The Health Insurance Subsidy Program (HISP) is currently being launched in Kenya, an initiative of the National Hospital Insurance Fund (NHIF). The pilot project aims to extend health insurance coverage to beneficiaries who belong to the lowest quintile, those classified as absolutely poor and vulnerable, working in the informal sector in Kenya. The premium is fully subsidized by the Kenyan Government, and the NHIF is supported by the African Health Markets for Equity (AHME) consortium funded by the Bill & Melinda Gates Foundation and the UK’s Department for International Development (DFID). The enrolment is well under way in 14 counties showing that out of 6,237 households targeted, 4,663 enrolled (26,744 beneficiaries). This amounts to an inspiring enrolment rate of 75%.
In close collaboration with the AHME consortium partners, namely Population Services Kenya, Marie Stopes Kenya and International Finance Cooperation (IFC), PharmAccess has been supporting NHIF in designing, implementing and monitoring their marketing strategy, adapted to the needs of the target audience. This marketing component is part of the demand-side financing work stream that aims to increase utilization of services by the poor at quality private healthcare providers. The AHME consortium complements these activities by supply-side interventions such as improving quality of services at health facilities.
The roll out of HISP is done on a county by county basis, and will focus on awareness raising, training of direct stakeholders such as local leaders and NHIF branches, and enrolment of beneficiaries. In this first phase NHIF is aiming to enrol approximately 21,260 households (127,560 beneficiaries). In the second phase, the AHME partners will support the NHIF in stimulating beneficiaries to utilize the health insurance coverage. This will be done by community health workers that live in the same catchment areas as the main target audience.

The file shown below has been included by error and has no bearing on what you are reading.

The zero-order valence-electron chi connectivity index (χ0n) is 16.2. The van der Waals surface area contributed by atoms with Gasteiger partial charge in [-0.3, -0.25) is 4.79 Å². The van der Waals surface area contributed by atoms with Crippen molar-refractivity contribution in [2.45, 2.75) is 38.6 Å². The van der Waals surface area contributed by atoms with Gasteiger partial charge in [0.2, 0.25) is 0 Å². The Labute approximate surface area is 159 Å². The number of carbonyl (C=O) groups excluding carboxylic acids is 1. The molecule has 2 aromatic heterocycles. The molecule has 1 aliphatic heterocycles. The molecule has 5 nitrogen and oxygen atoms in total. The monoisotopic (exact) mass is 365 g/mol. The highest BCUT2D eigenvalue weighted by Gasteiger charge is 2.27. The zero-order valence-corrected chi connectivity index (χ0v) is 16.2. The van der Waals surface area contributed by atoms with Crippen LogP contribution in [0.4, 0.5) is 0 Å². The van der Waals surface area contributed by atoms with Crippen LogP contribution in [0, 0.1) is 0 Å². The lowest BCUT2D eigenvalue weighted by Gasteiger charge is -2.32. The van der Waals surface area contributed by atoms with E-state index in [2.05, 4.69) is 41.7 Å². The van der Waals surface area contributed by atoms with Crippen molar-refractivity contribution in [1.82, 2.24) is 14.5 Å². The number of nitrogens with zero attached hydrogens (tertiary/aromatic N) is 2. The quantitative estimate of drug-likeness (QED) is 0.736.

The vast majority of Kenyans are not covered by any type of formal health insurance. Putting it in numbers: approximately 7.77 million (or 20% of the population) Kenyans are covered by insurance, of which the NHIF is responsible for covering 25%. This 25% represents the largest risk pool. NHIF is the sole public health insurer in Kenya, and under the commitment of the current Jubilee administration has the mandate to extend insurance coverage to all Kenyans. Over the past few years an uptake in this amount has already been seen, which can be credited to NHIF’s inclusion of the informal sector. The informal sector is currently responsible for employing 90% of working Kenyans, and this number is expected to continue growing since of the new jobs created 90% are again in the informal sector.